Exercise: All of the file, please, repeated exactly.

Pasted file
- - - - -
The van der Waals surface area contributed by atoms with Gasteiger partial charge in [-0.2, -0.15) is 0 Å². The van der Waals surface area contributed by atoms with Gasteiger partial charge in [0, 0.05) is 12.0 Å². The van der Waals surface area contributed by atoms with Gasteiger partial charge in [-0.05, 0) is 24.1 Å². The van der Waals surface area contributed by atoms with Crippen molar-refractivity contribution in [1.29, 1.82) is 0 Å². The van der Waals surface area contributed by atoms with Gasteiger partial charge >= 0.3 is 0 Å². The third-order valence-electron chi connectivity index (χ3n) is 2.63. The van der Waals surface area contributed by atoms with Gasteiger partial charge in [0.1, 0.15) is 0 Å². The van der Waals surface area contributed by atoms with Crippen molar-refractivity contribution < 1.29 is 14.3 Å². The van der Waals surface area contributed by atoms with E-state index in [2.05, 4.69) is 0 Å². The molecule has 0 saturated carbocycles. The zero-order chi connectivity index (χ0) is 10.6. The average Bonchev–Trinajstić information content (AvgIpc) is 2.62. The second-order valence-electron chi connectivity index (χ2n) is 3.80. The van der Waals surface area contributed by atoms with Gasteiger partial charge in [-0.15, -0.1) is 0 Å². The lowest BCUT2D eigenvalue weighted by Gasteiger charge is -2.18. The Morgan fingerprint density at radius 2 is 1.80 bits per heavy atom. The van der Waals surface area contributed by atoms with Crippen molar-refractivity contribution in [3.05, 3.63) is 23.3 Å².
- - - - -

The van der Waals surface area contributed by atoms with Gasteiger partial charge in [-0.2, -0.15) is 0 Å². The van der Waals surface area contributed by atoms with Gasteiger partial charge in [0, 0.05) is 12.0 Å². The van der Waals surface area contributed by atoms with Gasteiger partial charge in [-0.05, 0) is 24.1 Å². The van der Waals surface area contributed by atoms with Crippen molar-refractivity contribution in [1.29, 1.82) is 0 Å². The van der Waals surface area contributed by atoms with Gasteiger partial charge >= 0.3 is 0 Å². The third-order valence-electron chi connectivity index (χ3n) is 2.63. The van der Waals surface area contributed by atoms with Gasteiger partial charge in [0.1, 0.15) is 0 Å². The van der Waals surface area contributed by atoms with Crippen molar-refractivity contribution < 1.29 is 14.3 Å². The van der Waals surface area contributed by atoms with E-state index in [2.05, 4.69) is 0 Å². The molecule has 0 saturated carbocycles. The zero-order chi connectivity index (χ0) is 10.6. The average Bonchev–Trinajstić information content (AvgIpc) is 2.62. The second-order valence-electron chi connectivity index (χ2n) is 3.80. The van der Waals surface area contributed by atoms with Gasteiger partial charge in [-0.15, -0.1) is 0 Å². The lowest BCUT2D eigenvalue weighted by Gasteiger charge is -2.18. The Morgan fingerprint density at radius 2 is 1.80 bits per heavy atom. The van der Waals surface area contributed by atoms with Crippen molar-refractivity contribution in [3.05, 3.63) is 23.3 Å².